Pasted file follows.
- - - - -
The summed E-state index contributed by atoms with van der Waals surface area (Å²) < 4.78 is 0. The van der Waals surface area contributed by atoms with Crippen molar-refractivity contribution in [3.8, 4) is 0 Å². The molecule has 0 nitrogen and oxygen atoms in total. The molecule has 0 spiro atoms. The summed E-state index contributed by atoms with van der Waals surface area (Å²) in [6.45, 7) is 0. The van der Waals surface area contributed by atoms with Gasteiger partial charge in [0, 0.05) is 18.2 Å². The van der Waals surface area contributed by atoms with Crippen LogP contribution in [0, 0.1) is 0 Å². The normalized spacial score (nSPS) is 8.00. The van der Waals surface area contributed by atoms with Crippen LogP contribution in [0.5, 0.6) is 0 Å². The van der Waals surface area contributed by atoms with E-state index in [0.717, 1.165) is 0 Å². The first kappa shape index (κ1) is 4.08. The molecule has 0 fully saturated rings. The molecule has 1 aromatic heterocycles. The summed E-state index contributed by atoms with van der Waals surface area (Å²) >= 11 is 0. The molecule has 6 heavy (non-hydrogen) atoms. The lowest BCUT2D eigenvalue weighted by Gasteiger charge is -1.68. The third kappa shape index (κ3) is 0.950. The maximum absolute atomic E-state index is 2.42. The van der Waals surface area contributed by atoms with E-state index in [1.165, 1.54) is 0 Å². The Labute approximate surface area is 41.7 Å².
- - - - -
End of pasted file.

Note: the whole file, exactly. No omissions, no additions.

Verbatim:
The summed E-state index contributed by atoms with van der Waals surface area (Å²) < 4.78 is 0. The van der Waals surface area contributed by atoms with Crippen molar-refractivity contribution in [3.8, 4) is 0 Å². The molecule has 0 nitrogen and oxygen atoms in total. The molecule has 0 spiro atoms. The summed E-state index contributed by atoms with van der Waals surface area (Å²) in [6.45, 7) is 0. The van der Waals surface area contributed by atoms with Gasteiger partial charge in [0, 0.05) is 18.2 Å². The van der Waals surface area contributed by atoms with Crippen LogP contribution in [0, 0.1) is 0 Å². The normalized spacial score (nSPS) is 8.00. The van der Waals surface area contributed by atoms with Crippen LogP contribution in [0.5, 0.6) is 0 Å². The van der Waals surface area contributed by atoms with E-state index in [0.717, 1.165) is 0 Å². The first kappa shape index (κ1) is 4.08. The molecule has 0 fully saturated rings. The molecule has 1 aromatic heterocycles. The summed E-state index contributed by atoms with van der Waals surface area (Å²) >= 11 is 0. The molecule has 6 heavy (non-hydrogen) atoms. The lowest BCUT2D eigenvalue weighted by Gasteiger charge is -1.68. The third kappa shape index (κ3) is 0.950. The maximum absolute atomic E-state index is 2.42. The van der Waals surface area contributed by atoms with E-state index in [1.165, 1.54) is 0 Å². The Labute approximate surface area is 41.7 Å².